Neurotransmitters

by | Jun 21, 2022 | Articles | 0 comments

Neurotransmitters are very important for the neural communication in our bodies. They are small chemical messengers that transport messages from neurons to other cells in our body. These messages influence almost everything that happens to us, and it is called neurotransmission.

There are no physical connections between neurons, there are small gaps called a synapse. So, to send a message, neurons send their messages across these synapses by diffusion of a neurotransmitter.

There are a handful of different transmitters but here is a small chart with some of the most important ones and the most commonly heard of ones that we deal with every day.

Adrenaline
Noradrenaline
DopamineEndorphins
Enkephalins
SerotoninGABA

Adrenaline/Noradrenaline

Adrenaline/Noradrenaline is also known as epinephrine/norepinephrine is a hormone that is secreted from the adrenal glands and neurons. It is always released due to a stressor such as stress, excitement, a threat, or fear. You can experience an adrenaline rush in those situations that have a stressor. During a rush these can happen:

In the bloodstream, adrenaline binds to liver cell receptors and aids in the breaking down of large sugar molecules into smaller more useable sugar (gives muscles a boost of energy), it binds to muscle cell receptors in the lungs which causes faster breathing, stimulates heart cells causing a higher heart rate, causes blood vessels to contract and directs blood to main muscle groups, stimulates muscle cells to contract under the skin which causes perspiration, and lastly it binds to pancreas receptors to inhibit insulin creation.

Adrenaline/noradrenaline is made from the amino acid called tyrosine. Tyrosine is produced from phenylalanine and can be beneficial to mental performance is stressful events.

NeurotransmitterAdrenaline, Noradrenaline
Definition/FunctionA hormone, also called epinephrine and norepinephrine, released by the adrenal glands and neurons. It is released in response to a stressor that is possibly a stressful, exciting, threatening, or even dangerous situation. In the bloodstream, adrenaline binds to liver cell receptors and aids in the breaking down of large sugar molecules into smaller more useable sugar, binds to muscle cell receptors in the lungs, stimulates heart cells, causes blood vessels to contract and directs blood to main muscle groups, stimulates muscle cells to contract under the skin, and lastly binds to pancreas receptors.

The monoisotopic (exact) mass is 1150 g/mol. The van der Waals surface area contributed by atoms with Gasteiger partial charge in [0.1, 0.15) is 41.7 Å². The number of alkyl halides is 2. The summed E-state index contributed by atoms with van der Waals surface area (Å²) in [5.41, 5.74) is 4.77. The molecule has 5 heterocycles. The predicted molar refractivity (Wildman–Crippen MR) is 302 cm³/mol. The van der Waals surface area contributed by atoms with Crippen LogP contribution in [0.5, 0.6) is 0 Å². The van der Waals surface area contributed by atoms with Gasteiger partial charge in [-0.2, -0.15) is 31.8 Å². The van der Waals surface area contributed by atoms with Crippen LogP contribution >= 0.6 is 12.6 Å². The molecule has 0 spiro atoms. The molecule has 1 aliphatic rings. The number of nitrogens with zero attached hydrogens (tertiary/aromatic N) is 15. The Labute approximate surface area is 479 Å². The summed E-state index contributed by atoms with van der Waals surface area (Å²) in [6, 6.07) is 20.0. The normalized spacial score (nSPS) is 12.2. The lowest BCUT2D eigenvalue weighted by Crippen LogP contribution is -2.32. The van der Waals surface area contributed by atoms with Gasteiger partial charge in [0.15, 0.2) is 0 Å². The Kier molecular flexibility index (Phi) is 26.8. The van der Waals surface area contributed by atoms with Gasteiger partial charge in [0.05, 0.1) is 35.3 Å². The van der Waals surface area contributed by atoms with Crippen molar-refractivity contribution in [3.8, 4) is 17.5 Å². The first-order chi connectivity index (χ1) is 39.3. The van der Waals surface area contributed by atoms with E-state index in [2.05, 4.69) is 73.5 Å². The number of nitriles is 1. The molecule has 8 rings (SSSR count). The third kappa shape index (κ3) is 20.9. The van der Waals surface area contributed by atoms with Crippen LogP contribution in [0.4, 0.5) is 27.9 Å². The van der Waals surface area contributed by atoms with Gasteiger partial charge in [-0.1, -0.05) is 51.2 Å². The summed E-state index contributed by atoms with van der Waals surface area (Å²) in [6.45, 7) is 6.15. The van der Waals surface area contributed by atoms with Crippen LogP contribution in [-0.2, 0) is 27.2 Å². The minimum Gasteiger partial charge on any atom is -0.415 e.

Amino-acid It Is Made Fromtyrosine
phenylalanine
Deficiency symptoms
Deficiency symptoms can include anxiety, depression, migraines, restless legs syndrome, fibromyalgia, sleep disorders, and hypoglycemia.
Natural Sources and Holistic methodsTurkey, fish, chicken, almonds, bananas, avocados, and soy products
More InformationAdrenaline Rush: Symptoms, Activities, Causes, at Night, and Anxiety (healthline.com)
Epinephrine vs. Norepinephrine: Function, Uses & More (healthline.com)
Tyrosine: Benefits, Side Effects and Dosage (healthline.com)
TYROSINE | Overview | Benefits | Studies | Dietary Sources | Deficiency (aminoacidstudies.org) Phenylalanine: Benefits, Side Effects, and Food Sources (healthline.com)

Dopamine

Dopamine acts out as a chemical messenger between neurons and is released when your brain is anticipating a reward. A reward can be anything that excites you such as food, sex, exercise, or anything else you enjoy.

It is involved in many bodily functions including digestion, heart and kidney function, mood and emotions, sleep, stress response, memory and focus, pain processing, and more. It works alongside with adrenaline and serotonin.

It is associated with good moods, and it is ideal in situations where you are learning, planning, and need to be productive.

Dopamine is produced from tyrosine as well.

NeurotransmitterDopamine
Definition/FunctionIt acts out as a chemical messenger between neurons and is released when your brain is anticipating a reward. It is involved in many bodily functions including digestion, heart and kidney function, mood and emotions, sleep, stress response, memory and focus, pain processing, and more.
Amino-acid It Is Made Fromtyrosine
phenylalanine
Deficiency symptomsDeficiency symptoms include lessened alertness, difficulty concentrating, poor coordination, less motivation and enthusiasm, and difficulty moving.
Natural Sources and Holistic methodsTurkey, fish, chicken, almonds, bananas, avocados, and soy products
More InformationTyrosine: Benefits, Side Effects and Dosage (healthline.com)
10 Best Ways to Increase Dopamine Levels Naturally (healthline.com)